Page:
Wednesday, September 06, 2006

the problem was too few colors

Hiawatha continues to be a pest. Now it's the issue of the connection between the edging and the edge of the shawl being inelastic. I tried a few different things last night, with no luck, but think I finally have a workable solution from someone on the LiveJournal Advanced Knit community. (Solution: Go back and pick up all the stitches at once, instead of one at a time. This will possibly help with elasticity, since the picked up stitches will all be connected to one another, and act more like the short edge live stitches I worked with previously. Also, connect really loosely, like when I bind off.)

Even though I now have a solution (though I thought I had several solutions last night that turned out to just be headaches), I can't stand to look at the thing anymore. It can go stick itself where the sun doesn't shine. I need color.

Vertical Stripes Sweater

I just finished the fourth pattern repeat on the sleeve, which now measures about 10". I think I'm going to do 2 more pattern repeats (5") before I start to fret about length and stopping points. (For those of you who haven't been taking notes and studying my every word in preparation for the scary final exam, there is a good chance I'll run out of the background color, and will be putting the sleeve on scrap yarn before the cuffs so I can work both cuffs and the collar in the different dye lot, assuming I need to buy another ball.)

I have the power to bend Addi Turbos

I swear I'm not a tight knitter. I just have a death grip on the needles, I guess. (Which surprises me, because you'd think I'd have problems with hand cramping, which I get from writing. But I don't.) The bent needle (on the left) is an Addi Turbo, size 1. It was the one held in my right hand for the entirety of the sweater body. So far, none of the other needles are bent. (A good thing, because one of the sets of circs is on loan.) I wonder if the company will replace them. I also wonder if it's worth it. It could be that there is a problem with the needle, and that most size 1 Addis wouldn't bend with use. On the other hand, if the needle is fine and it was all my fault, I'd just end up bending the replacement.


Blogger Alice said...

I just bend my addis back

my 0's (for socks, kept in my bag) are always getting a bit bent. I realise this will eventually get worse to a stage where I have to get new ones, but for now bending back once every few months seems to be ok.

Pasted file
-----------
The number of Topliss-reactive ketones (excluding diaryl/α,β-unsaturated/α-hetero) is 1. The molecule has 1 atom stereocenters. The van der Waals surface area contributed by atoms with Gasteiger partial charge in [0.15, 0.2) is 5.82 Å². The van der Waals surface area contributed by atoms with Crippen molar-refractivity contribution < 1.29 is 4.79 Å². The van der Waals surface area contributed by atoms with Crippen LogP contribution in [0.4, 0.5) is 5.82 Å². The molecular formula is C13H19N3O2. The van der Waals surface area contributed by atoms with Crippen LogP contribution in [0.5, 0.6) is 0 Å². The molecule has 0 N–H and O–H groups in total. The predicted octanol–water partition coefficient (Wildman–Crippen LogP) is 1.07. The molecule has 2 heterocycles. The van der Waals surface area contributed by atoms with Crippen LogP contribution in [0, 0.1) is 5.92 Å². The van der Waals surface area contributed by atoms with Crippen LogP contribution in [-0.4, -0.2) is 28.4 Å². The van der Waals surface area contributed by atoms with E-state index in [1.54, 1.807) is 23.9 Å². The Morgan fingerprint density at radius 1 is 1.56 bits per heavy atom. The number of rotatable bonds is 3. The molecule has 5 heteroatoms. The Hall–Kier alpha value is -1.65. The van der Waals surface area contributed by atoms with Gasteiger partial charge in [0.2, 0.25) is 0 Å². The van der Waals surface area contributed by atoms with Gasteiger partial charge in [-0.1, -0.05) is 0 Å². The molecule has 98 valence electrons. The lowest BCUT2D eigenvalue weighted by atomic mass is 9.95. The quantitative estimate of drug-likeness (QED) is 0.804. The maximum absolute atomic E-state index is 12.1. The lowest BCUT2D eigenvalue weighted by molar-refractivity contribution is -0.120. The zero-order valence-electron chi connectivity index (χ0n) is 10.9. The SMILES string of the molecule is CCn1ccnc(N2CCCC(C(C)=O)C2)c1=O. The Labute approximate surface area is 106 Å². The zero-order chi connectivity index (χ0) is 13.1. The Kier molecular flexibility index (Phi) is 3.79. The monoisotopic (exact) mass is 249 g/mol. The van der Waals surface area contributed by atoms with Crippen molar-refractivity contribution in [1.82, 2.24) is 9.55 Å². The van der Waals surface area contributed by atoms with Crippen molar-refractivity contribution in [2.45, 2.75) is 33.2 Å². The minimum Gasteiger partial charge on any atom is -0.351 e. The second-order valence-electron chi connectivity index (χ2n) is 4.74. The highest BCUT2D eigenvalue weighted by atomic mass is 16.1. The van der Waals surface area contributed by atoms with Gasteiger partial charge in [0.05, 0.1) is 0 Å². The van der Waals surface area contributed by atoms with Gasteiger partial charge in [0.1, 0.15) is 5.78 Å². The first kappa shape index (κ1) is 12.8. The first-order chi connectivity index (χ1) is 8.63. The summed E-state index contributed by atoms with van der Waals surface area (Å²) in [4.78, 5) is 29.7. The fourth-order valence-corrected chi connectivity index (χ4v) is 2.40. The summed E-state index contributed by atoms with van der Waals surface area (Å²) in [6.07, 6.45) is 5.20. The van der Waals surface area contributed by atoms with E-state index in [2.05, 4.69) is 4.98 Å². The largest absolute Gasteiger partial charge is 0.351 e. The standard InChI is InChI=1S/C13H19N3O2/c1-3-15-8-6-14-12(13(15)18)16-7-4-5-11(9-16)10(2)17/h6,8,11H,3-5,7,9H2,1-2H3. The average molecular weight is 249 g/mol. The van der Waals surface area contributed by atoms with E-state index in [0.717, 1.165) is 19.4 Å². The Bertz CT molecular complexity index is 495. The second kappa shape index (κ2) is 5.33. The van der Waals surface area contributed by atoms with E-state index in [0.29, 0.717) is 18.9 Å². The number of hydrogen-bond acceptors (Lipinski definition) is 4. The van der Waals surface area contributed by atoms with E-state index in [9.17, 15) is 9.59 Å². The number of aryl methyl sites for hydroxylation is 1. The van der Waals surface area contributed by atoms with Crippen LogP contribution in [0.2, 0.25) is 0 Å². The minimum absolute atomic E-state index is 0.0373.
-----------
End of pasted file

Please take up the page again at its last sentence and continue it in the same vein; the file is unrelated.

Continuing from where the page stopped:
That said, if I wanted a even gage for fair isle I'd probably use different needles

9/06/2006 4:58 PM  
Anonymous Anonymous said...

As I understand it, the most elastic method for joining the edging would be Russian grafting. The method employs slipped stiches on both pieces to be joined or live stitches. The graphic here: gives an idea of how it is done. It will be much more elastic than picked up stitches. I wish I could find a tutorial on-line. I'll keep looking.

9/06/2006 5:01 PM  
Anonymous Anonymous said...

I had a pair of Addis that dented for no apparent reason and I mailed them to the manufacturer and they sent me a new pair. Can't hurt to contact them about it!

9/06/2006 5:57 PM  
Blogger Hooney said...

My US1 addis went out of shape when I was working on my first pair of socks. I just bent it back and kept knitting. I wonder how much abuse can the needles take before it break. Hope Skacel have the same policy as Lantern moon.

9/06/2006 6:01 PM  
Blogger LaurieM said...

Sorry to hear about Hiawatha. I hope your fall back project behaves itself.

9/06/2006 7:12 PM  
Blogger Becki said...

I've found that almost all my knitting problems are solved if I throw the offending project into a corner and ignore it for a few days. Your subconscious knitting mind can work on the problem without too much frustration.

Your fair isle is looking lovely - I went on a frogging adventure and ripped mine back to before the armholes (potential pillow case?) and started making socks out of the yarn. I'm either going to be doing a second version of the Crichton cardigan for your KAL, or figuring out a modification for the Snow Sky sweater. I'll post something more definite soon for the update.

9/06/2006 7:26 PM  
Anonymous Anonymous said...

I seem to always bend my needles - a trait I've inherited from my mother, although she bends cheap aluminum, and I'm bending Clovers and Addis. And Brittanys. What can I say? I have strong hands.

It doesn't look good, but it doesn't affect the knitting, so I don't let it bother me.

9/08/2006 10:51 AM  
Anonymous Anonymous said...

Wow, I don't think I've ever seen a bent Addi before. You need a needle that can stand up to your superhuman strenght! Ooh, I wonder if I should start a line of titanium needles. That would be cool.

I have been taking notes and am ready for the final exam at any time.

9/10/2006 9:49 PM  
Anonymous Anonymous said...

*Skacel Addi Turbo Knitting Needles, Crochet Hooks and Tools. The Fast Needle. Lifetime Guarantee. Be sure to save your packaging. Skacel Addi Turbo will only honor this guarantee for needles that include the original packaging. Be sure you have the "real thing". Packaging must be written in English and state Addi Turbo.*

One of the many reasons I love Addi Turbos...

10/25/2006 2:38 AM  

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